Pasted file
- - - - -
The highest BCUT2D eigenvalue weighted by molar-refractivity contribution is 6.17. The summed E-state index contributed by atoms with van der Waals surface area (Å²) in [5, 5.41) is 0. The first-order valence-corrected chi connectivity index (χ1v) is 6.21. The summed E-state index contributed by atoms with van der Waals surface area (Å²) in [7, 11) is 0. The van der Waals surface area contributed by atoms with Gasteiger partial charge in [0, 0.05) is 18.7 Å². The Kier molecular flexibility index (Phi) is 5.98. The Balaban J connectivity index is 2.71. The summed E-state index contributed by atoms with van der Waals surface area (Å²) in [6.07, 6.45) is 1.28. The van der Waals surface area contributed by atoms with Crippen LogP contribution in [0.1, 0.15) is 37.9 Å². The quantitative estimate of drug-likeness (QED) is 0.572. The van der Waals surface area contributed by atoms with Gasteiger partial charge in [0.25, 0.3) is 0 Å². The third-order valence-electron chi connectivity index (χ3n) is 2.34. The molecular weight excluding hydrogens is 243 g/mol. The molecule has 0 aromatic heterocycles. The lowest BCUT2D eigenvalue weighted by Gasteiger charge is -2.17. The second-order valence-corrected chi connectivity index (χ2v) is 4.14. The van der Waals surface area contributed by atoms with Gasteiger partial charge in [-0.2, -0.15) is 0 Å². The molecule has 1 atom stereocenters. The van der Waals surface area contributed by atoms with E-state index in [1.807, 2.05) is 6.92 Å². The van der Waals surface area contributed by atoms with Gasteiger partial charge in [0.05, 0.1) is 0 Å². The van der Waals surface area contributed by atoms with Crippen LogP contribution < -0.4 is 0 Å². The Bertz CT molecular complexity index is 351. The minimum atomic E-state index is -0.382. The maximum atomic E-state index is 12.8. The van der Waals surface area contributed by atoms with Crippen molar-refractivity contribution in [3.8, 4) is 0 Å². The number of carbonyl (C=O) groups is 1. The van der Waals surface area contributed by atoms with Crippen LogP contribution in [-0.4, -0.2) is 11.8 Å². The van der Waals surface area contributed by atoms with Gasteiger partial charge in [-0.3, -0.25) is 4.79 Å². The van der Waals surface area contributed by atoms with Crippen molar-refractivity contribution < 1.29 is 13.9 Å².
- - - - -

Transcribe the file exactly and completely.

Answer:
The highest BCUT2D eigenvalue weighted by molar-refractivity contribution is 6.17. The summed E-state index contributed by atoms with van der Waals surface area (Å²) in [5, 5.41) is 0. The first-order valence-corrected chi connectivity index (χ1v) is 6.21. The summed E-state index contributed by atoms with van der Waals surface area (Å²) in [7, 11) is 0. The van der Waals surface area contributed by atoms with Gasteiger partial charge in [0, 0.05) is 18.7 Å². The Kier molecular flexibility index (Phi) is 5.98. The Balaban J connectivity index is 2.71. The summed E-state index contributed by atoms with van der Waals surface area (Å²) in [6.07, 6.45) is 1.28. The van der Waals surface area contributed by atoms with Crippen LogP contribution in [0.1, 0.15) is 37.9 Å². The quantitative estimate of drug-likeness (QED) is 0.572. The van der Waals surface area contributed by atoms with Gasteiger partial charge in [0.25, 0.3) is 0 Å². The third-order valence-electron chi connectivity index (χ3n) is 2.34. The molecular weight excluding hydrogens is 243 g/mol. The molecule has 0 aromatic heterocycles. The lowest BCUT2D eigenvalue weighted by Gasteiger charge is -2.17. The second-order valence-corrected chi connectivity index (χ2v) is 4.14. The van der Waals surface area contributed by atoms with Gasteiger partial charge in [-0.2, -0.15) is 0 Å². The molecule has 1 atom stereocenters. The van der Waals surface area contributed by atoms with E-state index in [1.807, 2.05) is 6.92 Å². The van der Waals surface area contributed by atoms with Gasteiger partial charge in [0.05, 0.1) is 0 Å². The van der Waals surface area contributed by atoms with Crippen LogP contribution < -0.4 is 0 Å². The Bertz CT molecular complexity index is 351. The minimum atomic E-state index is -0.382. The maximum atomic E-state index is 12.8. The van der Waals surface area contributed by atoms with Crippen molar-refractivity contribution in [3.8, 4) is 0 Å². The number of carbonyl (C=O) groups is 1. The van der Waals surface area contributed by atoms with Crippen LogP contribution in [-0.4, -0.2) is 11.8 Å². The van der Waals surface area contributed by atoms with Gasteiger partial charge in [-0.3, -0.25) is 4.79 Å². The van der Waals surface area contributed by atoms with Crippen molar-refractivity contribution < 1.29 is 13.9 Å².